For volunteers and volunteer organizations there is a need to work at all levels of action, described by Kumi Naidoo of CIVICUS (World Alliance for Citizen Participation) as the macro-level (governance), the mezzo-level (policy), the micro-level (operational). It is important to recognize that volunteerism goes well beyond the common stereotypes of cookie baking. Volunteerism includes social activists, open software programmers, and others making very real impacts on social, political and economic levels.

In the context of the WSIS, we often refer to the "Information Society". However, if nothing else, the efforts of the Volunteer Family in the first phase of the WSIS have underscored the tremendous diversity and broad-reaching aspects of information and communication technologies. They have the power not only to affect us globally, but to touch us locally. Volunteers are a key resource and driving factor in ensuring that ICTs are used effectively and sensibly in each of our societies. They are agents of solidarity all over the world, in the South and in the North, emblazing values of mutual help and exchange, working for a fairer and more inclusive Information Society.

Many of the concepts presented in this report have been developed through joint efforts by the WSIS Volunteer Family and the United Nations Volunteers Programme (UNV). Some of them have been previously presented at various times during the WSIS process.

Organization of this Report

For the WSIS Volunteer Family, the Summit preparation has been an opportunity to unite forces and examine the role of volunteers in the Information Society. This Report aims to distil the main conclusions of the work accomplished by the WSIS Volunteer Family. The summaries of the various sessions have to a great extent been written by volunteers.

Beginning with the Introduction, presenting key issues related to volunteerism and ICTs, the Report then proceeds with a discussion of the key concepts and activities of the WSIS Volunteer Family in the Background. The WSIS Volunteering Action Plan 2003-2005, providing a roadmap for future work of volunteers in the information era, is followed by the Message of Dakar, a common statement made by the participants of the International Symposium on Volunteerism and the Development of Human Capacity in the Information Society (ISV 2003). The last two sections contain detailed information about the Organization, as well as Summaries of the various meetings, Original presentations, Images and Links.

We would like to thank all the staff and volunteers who have contributed many hours to the success of the activities of the Volunteer Family, especially Louma Atallah, Charlotte Biedermann, Astrid Coche, René Delétroz, Victor Gabriel, Topias Issakainen, Kathy Monnier, Allan Nguyen, Randy Schmieder and Florence Utard.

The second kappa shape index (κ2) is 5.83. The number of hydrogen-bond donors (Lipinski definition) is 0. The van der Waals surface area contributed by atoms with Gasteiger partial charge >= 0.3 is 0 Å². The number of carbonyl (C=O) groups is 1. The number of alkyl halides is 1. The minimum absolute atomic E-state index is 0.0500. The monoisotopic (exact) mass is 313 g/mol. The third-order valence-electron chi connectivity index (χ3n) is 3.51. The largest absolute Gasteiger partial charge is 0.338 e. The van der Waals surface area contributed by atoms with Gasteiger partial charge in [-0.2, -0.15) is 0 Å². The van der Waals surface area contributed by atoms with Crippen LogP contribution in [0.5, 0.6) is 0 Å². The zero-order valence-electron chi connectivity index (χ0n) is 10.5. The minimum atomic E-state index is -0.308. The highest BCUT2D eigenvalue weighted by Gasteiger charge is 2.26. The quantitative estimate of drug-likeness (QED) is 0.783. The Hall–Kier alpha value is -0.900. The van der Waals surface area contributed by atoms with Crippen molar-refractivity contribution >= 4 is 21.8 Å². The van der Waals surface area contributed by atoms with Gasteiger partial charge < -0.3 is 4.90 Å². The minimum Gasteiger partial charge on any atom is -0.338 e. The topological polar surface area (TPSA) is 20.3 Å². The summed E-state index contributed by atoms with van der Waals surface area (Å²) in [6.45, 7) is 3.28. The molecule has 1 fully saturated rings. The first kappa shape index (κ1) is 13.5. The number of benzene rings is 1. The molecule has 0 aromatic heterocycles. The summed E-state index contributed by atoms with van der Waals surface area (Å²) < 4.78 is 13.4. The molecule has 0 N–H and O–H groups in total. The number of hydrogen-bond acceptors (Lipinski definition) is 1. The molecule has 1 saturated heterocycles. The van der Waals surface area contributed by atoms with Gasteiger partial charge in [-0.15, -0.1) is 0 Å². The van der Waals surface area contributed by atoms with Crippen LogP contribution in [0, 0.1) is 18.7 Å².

Special thanks also to Alain Clerc, Louise Lassonde and Liliane Ursache of the WSIS Civil Society Division; H.E. Adama Samassekou, H.E. Guy-Olivier Segond, and H.E. Daniel Stauffacher and Alain Modoux of the WSIS Executive Secretariat; Amadou Top of OSIRIS; Dominique Hausser; Gail Hurley of the European Volunteer Centre; Manuel Acevedo of UNVolunteers; Renata Bloem of CONGO; Henri Valot, Merault Ahouangansi and their colleagues of UNVolunteers Mali; Liz Burns and Anthony Carlisle of IAVE and Silvano de Gennaro of CERN for their support, a critical factor of the Volunteer Family's achievements at the Summit.

We are equally grateful for the support of many individuals who provided invaluable assistance and advice on specific aspects of the WSIS process (full list).

These efforts were made possible thanks to the generous support of the Organsation Internationale de la Francophonie, the governments of Canada, Senegal, Switzerland and Taiwan (Province of China), the ICT4D Platform, the Banque Lombard Odier Darier Hentsch, MCART Association, CERN, NOROIS, the Commission Nationale de la Francophonie du Sénégal, European Volunteer Centre (CEV) and Morris-Chapman Brussels.

This Report is dedicated to Sharon Capeling-Alakija, former UNVolunteers Executive Coordinator, who passed away only a few weeks before the December 2003 Summit. It is our hope that the Report will be a useful tool to further foster Sharon's vision of an inclusive and culturally sensitive information society, one that takes into consideration the human side of communications. As Sharon pointed out at the International Symposium on Volunteering (Geneva, 2001), "During the first UN year powered by the Internet, more than 19,000 volunteer organizations and individuals have registered on the IYV web site. This represents a huge active constituency to shore up and advance the volunteer spirit all over the world." She also pointed out that 2001 was just the beginning. We hope to continue her vision.

To build an inclusive information society, we believe it is important to build even stronger partnerships between governments, civil society and the private sector. Further, it is essential to move away from old stereotypes of top-down North-South cooperation. Instead, we should try to learn from each other in a multilateral manner, built on respect and inclusion, strengthening all actors of the international arena.

It is my belief that this is ultimately the only possible way to move from an information society to a knowledge society. I am convinced that volunteers will continue to play a growing role as a catalyst for inclusion, empowerment and sustainable development in the rapidly globalizing world in which we live.

Viola Krebs
Focal Point of WSIS Volunteer Family

Message by Manuel Acevedo, Focal Point of the United Nations Volunteers Programme (UNV) for phase 1 of the WSIS

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 About the WSIS

For more information about the WSIS preparatory process, see:


International Conference Volunteers (ICVolunteers)
Focal Point for the WSIS Volunteer Family
104, rue de Carouge, PO Box 755, 1211 Geneva 4, Switzerland
Tel.: +41 22 800 14 36, Fax: +41 22 800 14 37